While we may all like to think that we can save on costs by indulging in a bit of DIY installation, unless you are an experienced home handyman with extensive knowledge of flooring, this is probably not a good idea.
In fact, it is usually recommended that unless you are dealing with a snap-and-lock floating floor system, it is almost always better to call in the professionals.
Not only will the whole process run smoother and be a lot less stressful, but good installation will also prolong the life of your investment. It is no use spending money on the best materials in the world if they are then wasted through poor installation.
One option is to buy the materials yourself, either online or from wholesale outlets and have it shipped directly to your premises. You then need to find a good installer in your area.
If you can find such a person, you may find this provides some savings overall in that the money you saved from the direct wholesale purchase will pay for the installation labour and in fact, may even cost less than if you’d bought the products retail and attempted to Install Them Yourself.
…Or Call in the Professionals
However, by far the best plan, in general, is to hire professional help. Indeed, professional contractors usually have established relationships with wholesalers and can get you good deals on reliable products, while also having good access to installation labour.
They will usually also have access to the most current information in the industry and the most technologically advanced equipment and products.
So here is a checklist to help you choose the right professional flooring supplier and installer:
- Make sure that you get several quotes (at least three) from reputable contractors in your area.
- Always ask for references and check these carefully before signing any contract or paying a deposit.
- Contact the better business bureau, local business association or something similar and see if the contractor is a member and also whether any complaints have been filed against him.
- Do a background check on the contractor’s payment history, credit risk, bankruptcies, court orders, liens, principal owners, and other matters of public record.
- When contacting the company, note if employees are friendly and polite on the phone and are quick to offer information literature on different products. See if they emphasise quality over price. If they have a showroom, is it clean and well-organised? Are they members of a professional trade association?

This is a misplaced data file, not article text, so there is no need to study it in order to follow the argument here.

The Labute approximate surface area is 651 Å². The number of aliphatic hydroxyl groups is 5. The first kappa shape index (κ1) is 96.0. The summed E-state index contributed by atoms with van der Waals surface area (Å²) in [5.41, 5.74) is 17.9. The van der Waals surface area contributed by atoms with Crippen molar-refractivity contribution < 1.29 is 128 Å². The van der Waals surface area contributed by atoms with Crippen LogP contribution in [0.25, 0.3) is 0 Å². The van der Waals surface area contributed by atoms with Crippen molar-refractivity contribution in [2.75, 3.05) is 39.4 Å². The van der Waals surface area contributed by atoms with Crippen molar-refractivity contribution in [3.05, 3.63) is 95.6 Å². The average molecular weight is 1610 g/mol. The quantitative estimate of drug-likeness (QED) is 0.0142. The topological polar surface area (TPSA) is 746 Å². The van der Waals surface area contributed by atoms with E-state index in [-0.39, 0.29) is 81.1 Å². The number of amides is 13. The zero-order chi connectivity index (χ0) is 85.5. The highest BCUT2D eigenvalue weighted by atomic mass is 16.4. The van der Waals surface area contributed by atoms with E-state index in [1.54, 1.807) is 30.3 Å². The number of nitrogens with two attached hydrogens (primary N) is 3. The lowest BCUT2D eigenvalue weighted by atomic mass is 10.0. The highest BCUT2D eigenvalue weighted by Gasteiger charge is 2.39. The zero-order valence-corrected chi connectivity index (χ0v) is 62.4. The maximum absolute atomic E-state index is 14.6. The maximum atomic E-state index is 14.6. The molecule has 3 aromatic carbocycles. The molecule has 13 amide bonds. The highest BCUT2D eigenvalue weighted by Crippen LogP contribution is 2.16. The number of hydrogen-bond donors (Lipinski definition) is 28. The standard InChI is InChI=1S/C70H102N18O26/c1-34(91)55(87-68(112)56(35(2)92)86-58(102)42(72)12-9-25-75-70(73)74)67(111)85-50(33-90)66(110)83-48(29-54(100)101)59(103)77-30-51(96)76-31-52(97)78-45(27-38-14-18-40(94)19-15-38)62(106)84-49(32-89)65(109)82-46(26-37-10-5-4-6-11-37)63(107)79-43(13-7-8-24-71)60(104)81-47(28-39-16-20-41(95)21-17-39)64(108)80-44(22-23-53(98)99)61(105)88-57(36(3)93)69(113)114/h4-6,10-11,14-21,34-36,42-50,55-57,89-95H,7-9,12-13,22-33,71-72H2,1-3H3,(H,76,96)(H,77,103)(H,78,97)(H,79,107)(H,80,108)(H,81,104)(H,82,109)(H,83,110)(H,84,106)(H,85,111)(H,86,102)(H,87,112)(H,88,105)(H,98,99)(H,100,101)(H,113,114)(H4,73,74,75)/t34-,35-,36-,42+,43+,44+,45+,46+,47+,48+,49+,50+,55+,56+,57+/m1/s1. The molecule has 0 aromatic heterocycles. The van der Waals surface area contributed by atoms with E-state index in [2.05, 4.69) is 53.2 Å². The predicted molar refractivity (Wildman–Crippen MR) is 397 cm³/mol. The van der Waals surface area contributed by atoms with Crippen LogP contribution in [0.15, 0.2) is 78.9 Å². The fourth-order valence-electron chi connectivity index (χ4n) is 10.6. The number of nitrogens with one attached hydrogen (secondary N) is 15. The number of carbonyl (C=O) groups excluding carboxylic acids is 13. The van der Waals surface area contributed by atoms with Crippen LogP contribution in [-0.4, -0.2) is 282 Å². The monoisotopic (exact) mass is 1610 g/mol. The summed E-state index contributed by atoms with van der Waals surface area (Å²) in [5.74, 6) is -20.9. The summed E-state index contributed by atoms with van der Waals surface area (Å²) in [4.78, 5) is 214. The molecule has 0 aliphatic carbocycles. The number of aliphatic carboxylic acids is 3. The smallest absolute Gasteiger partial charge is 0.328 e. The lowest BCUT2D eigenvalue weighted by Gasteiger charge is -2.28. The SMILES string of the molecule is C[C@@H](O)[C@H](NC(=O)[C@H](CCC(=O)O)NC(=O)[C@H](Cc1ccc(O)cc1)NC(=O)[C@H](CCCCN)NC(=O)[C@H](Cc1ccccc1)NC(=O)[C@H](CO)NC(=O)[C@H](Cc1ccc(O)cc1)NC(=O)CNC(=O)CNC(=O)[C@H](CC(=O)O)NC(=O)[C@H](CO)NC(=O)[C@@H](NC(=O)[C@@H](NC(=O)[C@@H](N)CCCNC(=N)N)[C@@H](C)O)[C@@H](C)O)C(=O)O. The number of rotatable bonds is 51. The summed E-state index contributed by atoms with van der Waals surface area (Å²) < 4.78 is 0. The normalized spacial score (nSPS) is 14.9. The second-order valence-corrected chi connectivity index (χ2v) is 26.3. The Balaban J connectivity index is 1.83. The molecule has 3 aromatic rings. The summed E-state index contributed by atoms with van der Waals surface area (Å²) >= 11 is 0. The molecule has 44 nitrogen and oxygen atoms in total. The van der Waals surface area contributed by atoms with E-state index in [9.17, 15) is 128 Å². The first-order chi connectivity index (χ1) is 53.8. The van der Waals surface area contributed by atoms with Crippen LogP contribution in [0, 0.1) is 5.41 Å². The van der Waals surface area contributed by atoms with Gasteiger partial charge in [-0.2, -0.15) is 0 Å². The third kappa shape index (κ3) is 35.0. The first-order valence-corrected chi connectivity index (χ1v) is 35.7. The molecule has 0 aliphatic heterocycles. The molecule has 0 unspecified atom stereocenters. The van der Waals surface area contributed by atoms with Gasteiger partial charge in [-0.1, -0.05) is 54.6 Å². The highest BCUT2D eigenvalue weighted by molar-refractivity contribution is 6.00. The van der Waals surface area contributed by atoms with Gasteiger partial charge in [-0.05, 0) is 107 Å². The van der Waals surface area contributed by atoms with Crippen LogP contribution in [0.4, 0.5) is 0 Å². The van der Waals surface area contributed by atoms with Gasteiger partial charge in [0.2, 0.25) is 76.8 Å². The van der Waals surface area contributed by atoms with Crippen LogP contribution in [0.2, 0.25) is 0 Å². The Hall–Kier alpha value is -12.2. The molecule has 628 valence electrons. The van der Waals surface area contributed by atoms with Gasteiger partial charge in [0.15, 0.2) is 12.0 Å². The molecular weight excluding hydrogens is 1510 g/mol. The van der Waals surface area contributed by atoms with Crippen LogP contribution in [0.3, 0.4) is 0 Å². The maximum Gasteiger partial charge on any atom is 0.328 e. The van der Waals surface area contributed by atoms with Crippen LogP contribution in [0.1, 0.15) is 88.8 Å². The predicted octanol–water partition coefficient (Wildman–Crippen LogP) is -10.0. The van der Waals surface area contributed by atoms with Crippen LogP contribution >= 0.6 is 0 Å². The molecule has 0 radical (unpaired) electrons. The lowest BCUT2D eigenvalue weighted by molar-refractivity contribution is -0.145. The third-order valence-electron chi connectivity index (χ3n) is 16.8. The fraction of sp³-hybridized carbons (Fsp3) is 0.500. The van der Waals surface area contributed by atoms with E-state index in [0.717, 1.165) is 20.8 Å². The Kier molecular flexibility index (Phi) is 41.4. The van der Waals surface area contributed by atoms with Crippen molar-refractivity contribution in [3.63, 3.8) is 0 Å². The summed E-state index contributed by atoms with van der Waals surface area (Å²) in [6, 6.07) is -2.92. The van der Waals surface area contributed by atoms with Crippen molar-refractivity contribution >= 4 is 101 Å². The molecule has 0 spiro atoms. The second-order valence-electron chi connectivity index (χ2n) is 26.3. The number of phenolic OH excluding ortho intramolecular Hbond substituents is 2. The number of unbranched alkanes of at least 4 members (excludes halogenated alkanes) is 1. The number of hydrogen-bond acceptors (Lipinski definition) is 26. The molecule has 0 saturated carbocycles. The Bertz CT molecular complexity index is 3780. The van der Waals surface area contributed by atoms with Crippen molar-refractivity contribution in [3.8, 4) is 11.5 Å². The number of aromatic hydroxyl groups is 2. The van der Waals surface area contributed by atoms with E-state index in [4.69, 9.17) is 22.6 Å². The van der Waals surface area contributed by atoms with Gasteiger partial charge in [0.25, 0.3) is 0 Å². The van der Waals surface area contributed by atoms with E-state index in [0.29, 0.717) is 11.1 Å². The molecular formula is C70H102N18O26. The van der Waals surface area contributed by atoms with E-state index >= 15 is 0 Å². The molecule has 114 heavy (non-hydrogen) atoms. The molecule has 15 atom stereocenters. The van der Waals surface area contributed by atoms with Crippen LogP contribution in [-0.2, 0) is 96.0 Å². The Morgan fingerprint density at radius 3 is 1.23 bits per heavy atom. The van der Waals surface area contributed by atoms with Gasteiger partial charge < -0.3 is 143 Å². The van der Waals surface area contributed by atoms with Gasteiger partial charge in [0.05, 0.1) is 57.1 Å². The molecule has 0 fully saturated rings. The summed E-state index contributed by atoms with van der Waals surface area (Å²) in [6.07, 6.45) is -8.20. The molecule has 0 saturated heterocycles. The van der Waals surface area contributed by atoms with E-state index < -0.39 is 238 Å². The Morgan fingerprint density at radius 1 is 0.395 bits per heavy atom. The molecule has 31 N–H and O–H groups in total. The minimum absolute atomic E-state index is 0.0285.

- Once you have met with the individual installer, keep a note of certain things, such as whether he is punctual for appointments, returns calls and provides quotes promptly, answers your questions in a straightforward, honest manner and whether he has a list of past customers that he is happy for you to call. In addition, does he have a professional portfolio with photographs of his recent work?
- Another thing to clarify is what is included in the installation price – for example, will there be complimentary removal of the furniture? What about the re-hanging of any doors? You may need to arrange private help or professional removers to help you “clear the decks” otherwise. Will they be responsible for disconnecting or reconnecting the gas, water and any other power supplies? If not, you will need to make arrangements with another professional to take care of this before the installer’s arrival.
- Check who is responsible in the event that damage is done to the house or its contents during installation.
- What about the disposal of old flooring materials? Will the company remove them for you? Sometimes, if they will not actually haul it away, they can at least cut it into smaller manageable pieces so that you can include it with your normal rubbish.
- While the company should provide all necessary equipment, it is a good idea to find out in advance if you will need to supply anything – for example, it is often the case that the installers will provide the expertise, equipment and labour (and sometimes the product too) while you need to provide the power. So make sure that you have checked and prepared adequate power points and extension cables for their electrical tools.
To help smooth things, try to vacuum any old carpet to be removed either the night before or the morning of the installation, as this will minimise any dust and other particles that may be stirred up during removal. It is also a good idea to vacuum the subfloor after the old flooring has been removed and before the new material is installed.
Lastly, ventilate the room well by leaving windows and doors open, as well as using exhaust fans where available.